Time and space are in short supply when you’re selling your product or service. So it helps to make use of a hotshot logo and to upgrade it every so often as trends change so that you unleash the desired associations among your target market.
Successful CEOs and entrepreneurs alike surely don’t give much thought, during the working day, as to how their logo is performing in the representation of their brand. But when restructuring is on the cards, or even a merger/acquisition is taking place, a logo will find itself much more readily under the spotlight.
Mellanie Jenkins of Sporting Images says, “It’s at the core of your brand and you’re entitled to approach it in completely your own way. But consider the following key points, if you’re looking at making some changes to your logo, which should help to improve your logo’s marketplace clout.”
Key considerations around logo impression, design and redesign
- Content and message: It’s vital that you know what message your logo should convey to both potential and current customers. Essentially, it should reflect your thoughts
- Target audience: Consider to whom you are appealing. This will guide your choices, especially concerning colours, fonts, size, style and overall effect
- Visual appeal: Simple is best. A complicated logo may be difficult to read or comprehend from afar. You want people to get your message at a glance
- Digital assimilation: Does your logo work as well on the store shelf, vehicle signage or plastered up high on a billboard, as it does in the digital space? Think about where it’s most conspicuous and adjust its profile accordingly
“An experienced corporate branding company will offer small but powerful touches that recipients can zone in on – such as the customised imprint of a logo on the inside neck of a golf shirt,” advises Jenkins, who recommends that if your branding solution previously involved embroidery, screen or sublimation printing, it’s time to switch to a digital-transfer solution.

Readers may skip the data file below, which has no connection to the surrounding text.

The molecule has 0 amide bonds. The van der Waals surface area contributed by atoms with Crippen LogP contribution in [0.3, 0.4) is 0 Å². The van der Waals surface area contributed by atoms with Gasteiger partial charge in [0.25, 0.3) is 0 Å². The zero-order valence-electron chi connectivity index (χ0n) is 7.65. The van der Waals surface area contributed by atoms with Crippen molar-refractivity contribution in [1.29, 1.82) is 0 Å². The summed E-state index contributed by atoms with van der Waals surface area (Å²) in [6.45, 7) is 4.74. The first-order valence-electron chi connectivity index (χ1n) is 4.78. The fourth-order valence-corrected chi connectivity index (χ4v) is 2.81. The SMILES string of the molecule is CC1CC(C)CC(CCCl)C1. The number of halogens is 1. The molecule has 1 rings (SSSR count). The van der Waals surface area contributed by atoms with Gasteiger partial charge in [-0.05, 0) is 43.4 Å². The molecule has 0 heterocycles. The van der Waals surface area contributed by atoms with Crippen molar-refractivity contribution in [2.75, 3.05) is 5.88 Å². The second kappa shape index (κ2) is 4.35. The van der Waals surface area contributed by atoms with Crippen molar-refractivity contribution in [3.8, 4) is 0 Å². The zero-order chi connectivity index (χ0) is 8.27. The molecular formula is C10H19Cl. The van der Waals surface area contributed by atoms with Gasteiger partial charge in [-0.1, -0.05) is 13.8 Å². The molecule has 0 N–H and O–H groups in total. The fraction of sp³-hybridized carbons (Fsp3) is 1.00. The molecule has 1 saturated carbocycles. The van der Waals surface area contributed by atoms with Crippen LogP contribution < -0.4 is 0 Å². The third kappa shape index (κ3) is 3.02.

“Digital Transfer to Clothing (DTC) is a process by which a digital image is printed onto specialised transfer paper,” explains Jenkins. “The transfer is then applied to the garment using a heat-press process, in which specialised digital printing machines use liquid, instead of toner ink, to ensure the long-lasting flexibility and durability of the logo at hand.”
What’s important is that this process, which employs state-of-the-art technology and can create vibrant, photo-realistic results, is the perfect choice for intricate designs and full-colour logos. Fine detail and small text can be seamlessly incorporated; even gradients and shading are possible, which serve to create a wholesome contrast to the flat, solid colours we were previously limited to with embroidery.
For all these reasons, digital transfer printing will revive a logo that’s been in the public eye for many years. After all, tastes, looks and fashions change. Flagging colours? A symbol that’s misunderstood? Sort them out now with this new logo-spinning technology.
“Other benefits of DTC include hand feel (there’ll be no raised edges or thick textures to your logo) and price (there’s only one set-up fee, no matter how many colours you select). It’s become a favourite for its truly high-impact results and relative cost-effectiveness,” enthuses Jenkins.
Bearing in mind that your company emblem is a visual representation of your entire organisation and the service it provides, upgrading it at relatively low cost to an eye-catching winner is certainly in your interests.